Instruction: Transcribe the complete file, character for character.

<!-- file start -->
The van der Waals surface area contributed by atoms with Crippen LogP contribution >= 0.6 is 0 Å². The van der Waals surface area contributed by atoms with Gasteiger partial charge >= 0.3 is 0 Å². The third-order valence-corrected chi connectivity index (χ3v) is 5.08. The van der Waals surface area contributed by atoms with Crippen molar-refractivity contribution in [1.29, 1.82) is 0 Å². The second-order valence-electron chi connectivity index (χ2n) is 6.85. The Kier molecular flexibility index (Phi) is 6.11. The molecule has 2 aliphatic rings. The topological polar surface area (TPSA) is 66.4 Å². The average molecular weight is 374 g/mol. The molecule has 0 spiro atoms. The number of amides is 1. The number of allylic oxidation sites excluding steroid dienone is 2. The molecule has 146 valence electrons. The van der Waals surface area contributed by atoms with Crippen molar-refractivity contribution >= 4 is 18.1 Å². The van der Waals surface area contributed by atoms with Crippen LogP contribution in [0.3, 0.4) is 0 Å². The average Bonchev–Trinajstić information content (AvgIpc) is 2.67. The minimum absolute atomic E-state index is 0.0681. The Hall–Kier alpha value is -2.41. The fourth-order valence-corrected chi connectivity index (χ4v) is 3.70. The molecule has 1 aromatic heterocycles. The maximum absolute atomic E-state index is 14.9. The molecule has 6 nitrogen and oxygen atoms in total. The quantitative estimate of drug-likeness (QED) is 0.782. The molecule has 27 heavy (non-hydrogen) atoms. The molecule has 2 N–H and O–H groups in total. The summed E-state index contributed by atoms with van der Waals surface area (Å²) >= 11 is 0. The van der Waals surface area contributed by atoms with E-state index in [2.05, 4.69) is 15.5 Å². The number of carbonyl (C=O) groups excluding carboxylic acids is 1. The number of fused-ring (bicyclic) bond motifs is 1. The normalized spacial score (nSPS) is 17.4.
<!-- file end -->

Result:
The van der Waals surface area contributed by atoms with Crippen LogP contribution >= 0.6 is 0 Å². The van der Waals surface area contributed by atoms with Gasteiger partial charge >= 0.3 is 0 Å². The third-order valence-corrected chi connectivity index (χ3v) is 5.08. The van der Waals surface area contributed by atoms with Crippen molar-refractivity contribution in [1.29, 1.82) is 0 Å². The second-order valence-electron chi connectivity index (χ2n) is 6.85. The Kier molecular flexibility index (Phi) is 6.11. The molecule has 2 aliphatic rings. The topological polar surface area (TPSA) is 66.4 Å². The average molecular weight is 374 g/mol. The molecule has 0 spiro atoms. The number of amides is 1. The number of allylic oxidation sites excluding steroid dienone is 2. The molecule has 146 valence electrons. The van der Waals surface area contributed by atoms with Crippen molar-refractivity contribution >= 4 is 18.1 Å². The van der Waals surface area contributed by atoms with Crippen LogP contribution in [0.3, 0.4) is 0 Å². The average Bonchev–Trinajstić information content (AvgIpc) is 2.67. The minimum absolute atomic E-state index is 0.0681. The Hall–Kier alpha value is -2.41. The fourth-order valence-corrected chi connectivity index (χ4v) is 3.70. The molecule has 1 aromatic heterocycles. The maximum absolute atomic E-state index is 14.9. The molecule has 6 nitrogen and oxygen atoms in total. The quantitative estimate of drug-likeness (QED) is 0.782. The molecule has 27 heavy (non-hydrogen) atoms. The molecule has 2 N–H and O–H groups in total. The summed E-state index contributed by atoms with van der Waals surface area (Å²) >= 11 is 0. The van der Waals surface area contributed by atoms with E-state index in [2.05, 4.69) is 15.5 Å². The number of carbonyl (C=O) groups excluding carboxylic acids is 1. The number of fused-ring (bicyclic) bond motifs is 1. The normalized spacial score (nSPS) is 17.4.